Pratik emphasized that there are two layers of support you need to provide lawyers:

  1. Categorize and organize work appropriately.
  2. Know whether they have the resources needed to get work done, including data intelligence, technology and workflows/processes.

There’s technology that organizes information within documents, eliminating time-consuming contractual work. Tools like billing software and contract management support are also increasingly needed to support legal functions.

The panelists advised that you seek out a suite of tools that come with support services and integrate well with one another. The best tools cover a number of different functions, including managing and interpreting data and analytics.

Technology can help firms move from making decisions based on tribal knowledge to more data-driven, methodical and informed choices, Mick pointed out. It can digest information far more quickly than people. If algorithms and data can help a lawyer or legal team prepare a more effective brief, they should be leveraged.


One point that’s key to legal marketing is that a lot of the challenges lawyers and firms face relate to the business of law rather than the practice of law.

On that note, Pratik pointed out that “there’s not a mindset of installing process-oriented people around the lawyers.” He argued that there should be.

A bit of process training around how to do consulting work can make lawyers more powerful. Support services for lawyers should empower them with guidance rather than being prescriptive. A good onboarding process begins with saying, “We’re not going to lay out the process for you; we’re just going to guide you through the decision-making.”

One size fits one

This is a theme that came up in one form or another in at least half the sessions at LMA Tech West: Know thy firm. There’s not one solution that works for every firm.

Client Service Relationship Managers who aren’t practicing law are becoming more common in the legal industry, providing business representation to help firms manage their business operations. This is often the person designated to manage marketing technology as well.

Broadly speaking, companies providing legal marketing and business intelligence services need to know a lot about a legal business to capture a prospect’s attention.

Data, relationships and customer service

An aspirational goal for law firms and firms providing ancillary services should always be to use data-driven marketing strategies that solve real problems and guide decisions in real time. Mick pointed out the importance of technical support teams having a sincere sense of empathy for clients and the challenges they face.

If you provide support to law firms, you should be invested in how effectively firms paying for your services are using them. These support services providers help firms to understand usage patterns, strengths and weaknesses so they can use your services more optimally. If your firm uses data-driven marketing services, you should likewise have a handle on how they’re being used and to what effect.

These services matter because data-driven decisions help law firm management marketing executives determine where they’re going to invest their time and money.

Jennifer emphasized the need for quarterly retrospectives examining how effectively technology has been used to guide decisions and how it should be used going forward to meet business objectives.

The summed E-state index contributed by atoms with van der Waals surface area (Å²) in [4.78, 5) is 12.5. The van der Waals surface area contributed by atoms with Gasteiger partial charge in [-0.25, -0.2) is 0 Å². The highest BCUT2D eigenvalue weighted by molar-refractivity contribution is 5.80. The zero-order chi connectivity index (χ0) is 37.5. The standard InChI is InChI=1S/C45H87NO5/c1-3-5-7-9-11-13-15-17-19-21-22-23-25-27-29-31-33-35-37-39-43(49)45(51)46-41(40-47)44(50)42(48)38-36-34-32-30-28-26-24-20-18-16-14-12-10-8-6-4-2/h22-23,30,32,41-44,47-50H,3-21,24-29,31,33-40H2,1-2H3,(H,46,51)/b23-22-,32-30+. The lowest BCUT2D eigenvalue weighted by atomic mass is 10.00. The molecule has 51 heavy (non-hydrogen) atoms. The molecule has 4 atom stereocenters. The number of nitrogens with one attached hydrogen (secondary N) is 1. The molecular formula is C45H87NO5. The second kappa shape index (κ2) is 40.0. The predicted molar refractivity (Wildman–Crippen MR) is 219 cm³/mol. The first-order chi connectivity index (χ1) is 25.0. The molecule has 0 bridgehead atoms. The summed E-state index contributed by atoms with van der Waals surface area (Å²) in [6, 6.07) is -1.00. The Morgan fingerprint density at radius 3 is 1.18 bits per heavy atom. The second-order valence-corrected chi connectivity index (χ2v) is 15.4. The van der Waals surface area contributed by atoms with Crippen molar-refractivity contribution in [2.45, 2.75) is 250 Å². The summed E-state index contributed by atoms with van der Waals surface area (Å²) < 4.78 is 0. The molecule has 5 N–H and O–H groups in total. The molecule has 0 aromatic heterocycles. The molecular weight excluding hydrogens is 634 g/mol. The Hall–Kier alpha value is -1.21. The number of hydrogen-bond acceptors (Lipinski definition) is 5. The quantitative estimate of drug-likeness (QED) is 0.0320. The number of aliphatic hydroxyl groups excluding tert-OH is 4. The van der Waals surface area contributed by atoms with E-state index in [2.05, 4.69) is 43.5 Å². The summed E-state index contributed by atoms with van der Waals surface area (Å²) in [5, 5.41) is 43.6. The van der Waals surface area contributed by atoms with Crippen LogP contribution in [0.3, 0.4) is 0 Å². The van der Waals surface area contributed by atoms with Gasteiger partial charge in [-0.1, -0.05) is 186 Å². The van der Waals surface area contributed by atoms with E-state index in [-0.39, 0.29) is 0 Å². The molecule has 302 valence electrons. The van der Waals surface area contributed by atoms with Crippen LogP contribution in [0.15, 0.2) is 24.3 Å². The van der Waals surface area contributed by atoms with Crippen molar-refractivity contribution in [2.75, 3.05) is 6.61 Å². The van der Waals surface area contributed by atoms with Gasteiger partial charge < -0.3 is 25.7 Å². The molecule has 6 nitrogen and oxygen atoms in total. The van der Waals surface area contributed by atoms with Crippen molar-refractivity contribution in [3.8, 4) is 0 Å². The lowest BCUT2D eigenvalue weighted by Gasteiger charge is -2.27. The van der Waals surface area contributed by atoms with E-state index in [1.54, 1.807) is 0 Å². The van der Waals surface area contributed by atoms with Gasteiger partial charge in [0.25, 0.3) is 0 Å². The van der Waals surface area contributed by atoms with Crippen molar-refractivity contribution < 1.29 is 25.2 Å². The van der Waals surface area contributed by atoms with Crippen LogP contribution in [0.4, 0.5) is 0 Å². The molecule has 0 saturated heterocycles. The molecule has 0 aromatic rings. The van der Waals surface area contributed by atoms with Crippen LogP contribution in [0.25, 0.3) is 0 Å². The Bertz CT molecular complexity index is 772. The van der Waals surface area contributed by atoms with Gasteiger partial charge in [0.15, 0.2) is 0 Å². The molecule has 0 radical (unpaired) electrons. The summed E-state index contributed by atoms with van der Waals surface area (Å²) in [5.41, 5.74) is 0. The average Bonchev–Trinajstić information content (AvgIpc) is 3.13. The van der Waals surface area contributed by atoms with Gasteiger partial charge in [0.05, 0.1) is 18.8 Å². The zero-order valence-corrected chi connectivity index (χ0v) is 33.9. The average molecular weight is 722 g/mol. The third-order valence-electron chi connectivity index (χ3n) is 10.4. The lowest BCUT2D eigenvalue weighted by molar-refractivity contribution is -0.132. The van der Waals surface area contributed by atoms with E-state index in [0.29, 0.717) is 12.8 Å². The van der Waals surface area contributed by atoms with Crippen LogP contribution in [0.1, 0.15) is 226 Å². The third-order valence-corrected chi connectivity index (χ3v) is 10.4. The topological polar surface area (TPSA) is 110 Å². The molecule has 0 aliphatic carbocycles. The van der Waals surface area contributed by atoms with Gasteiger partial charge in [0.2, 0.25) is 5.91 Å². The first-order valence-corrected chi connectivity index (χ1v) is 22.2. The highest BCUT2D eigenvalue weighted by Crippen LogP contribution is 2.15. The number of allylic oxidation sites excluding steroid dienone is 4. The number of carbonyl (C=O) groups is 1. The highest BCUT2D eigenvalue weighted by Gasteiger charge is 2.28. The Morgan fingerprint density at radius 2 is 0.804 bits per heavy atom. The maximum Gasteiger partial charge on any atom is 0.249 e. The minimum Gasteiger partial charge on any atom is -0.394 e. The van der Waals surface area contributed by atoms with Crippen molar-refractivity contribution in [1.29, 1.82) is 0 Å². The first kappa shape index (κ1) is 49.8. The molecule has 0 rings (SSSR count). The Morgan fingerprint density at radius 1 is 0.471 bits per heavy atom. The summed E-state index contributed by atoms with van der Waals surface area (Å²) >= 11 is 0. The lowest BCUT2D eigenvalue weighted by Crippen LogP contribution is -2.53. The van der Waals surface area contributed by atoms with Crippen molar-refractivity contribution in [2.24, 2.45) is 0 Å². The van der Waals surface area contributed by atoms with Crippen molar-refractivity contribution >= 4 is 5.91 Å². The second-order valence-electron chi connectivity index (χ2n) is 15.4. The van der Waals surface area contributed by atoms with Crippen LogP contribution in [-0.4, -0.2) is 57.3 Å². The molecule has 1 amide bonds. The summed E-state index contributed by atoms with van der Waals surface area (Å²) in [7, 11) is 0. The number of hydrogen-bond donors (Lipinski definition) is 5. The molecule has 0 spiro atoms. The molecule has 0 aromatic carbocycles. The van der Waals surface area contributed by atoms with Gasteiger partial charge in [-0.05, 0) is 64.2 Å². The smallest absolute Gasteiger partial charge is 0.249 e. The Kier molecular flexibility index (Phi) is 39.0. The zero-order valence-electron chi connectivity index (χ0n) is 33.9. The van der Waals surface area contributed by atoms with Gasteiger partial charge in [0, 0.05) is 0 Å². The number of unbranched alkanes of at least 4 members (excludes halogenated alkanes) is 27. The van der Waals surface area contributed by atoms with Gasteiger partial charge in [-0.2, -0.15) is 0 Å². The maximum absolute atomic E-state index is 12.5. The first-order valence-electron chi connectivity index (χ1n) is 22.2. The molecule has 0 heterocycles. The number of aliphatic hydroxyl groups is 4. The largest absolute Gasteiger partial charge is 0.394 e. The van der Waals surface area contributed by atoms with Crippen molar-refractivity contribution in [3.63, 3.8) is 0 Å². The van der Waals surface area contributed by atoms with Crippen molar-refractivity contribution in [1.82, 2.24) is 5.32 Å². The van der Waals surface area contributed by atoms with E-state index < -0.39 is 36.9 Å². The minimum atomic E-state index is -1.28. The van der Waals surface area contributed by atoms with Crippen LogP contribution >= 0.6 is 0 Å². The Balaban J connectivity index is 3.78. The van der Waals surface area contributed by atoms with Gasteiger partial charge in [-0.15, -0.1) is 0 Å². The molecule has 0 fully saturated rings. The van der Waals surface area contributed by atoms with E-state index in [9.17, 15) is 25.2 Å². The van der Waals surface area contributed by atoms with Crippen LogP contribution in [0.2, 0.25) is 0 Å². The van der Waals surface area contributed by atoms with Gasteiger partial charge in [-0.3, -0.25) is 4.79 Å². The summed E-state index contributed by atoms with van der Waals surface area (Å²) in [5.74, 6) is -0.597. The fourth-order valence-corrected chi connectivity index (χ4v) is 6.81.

Pratik spoke of an untapped potential in the legal industry, which is the ability for this audience collectively to influence what happens in law schools. He would like to see law schools train aspiring lawyers to be more well-rounded, to understand client needs and cultivate business partnerships. Customer service matters a lot more in the legal industry than it did 10 years ago.

Strategic conversations and relationships characterized by mutual trust are central to the effective deployment of legal marketing technology. Neither party should have a fixed mindset, or the business objectives of both parties will suffer.

Social Media Master Class

Adrian Dayton, Founder, ClearView Social Stefanie Marrone, Director of Business Development and Marketing, Tarter Krinsky & Drogin LLP


The tweet that changed my life

In 2009, Adrian Dayton responded to an inquiry on Twitter for a contract lawyer and landed a client. The opportunity to leverage social media to bring in business was not lost on him. In the subsequent months, he wrote the first book on social media for lawyers. Social media “masters” aren’t just experts at getting noticed, they deliver on business objectives, drive 10 times the traffic of their peers and bring in high-value clients.

Below are some of the insights Adrian and Stefanie brought to the table, including strategy, self-management, content sharing tools and “The Social Media Secret Sauce.”

The principle of karma is alive and well on Twitter

If you provide information that helps people get their jobs done better or solves a problem, this will circle back to you. You show people you’re an expert by providing useful content or responses, not by touting your own achievements.

Social Media Triangle: Empathy, Audience, Content

The number one challenge lawyers face with regard to social media is a lack of focus, which lies at the intersection of the following:

  1. Focus on a growth-phase industry (as opposed to emerging, mature or declining). Pick your target market and double down.
  2. By focusing, you’re going to be able to charge a premium for what you do. Focus ultimately increases the amount of business you can do in a specialized area, your overall volume of work and the amount you can charge, rather than eliminating opportunities, as is commonly believed.
  3. Marketers and marketing technologists can do the same thing, to similar effect.

Content: “When it comes to content, you can be a collector or you can be a creator,” notes Adrian. Collectors disseminate useful information for the benefit of a target audience.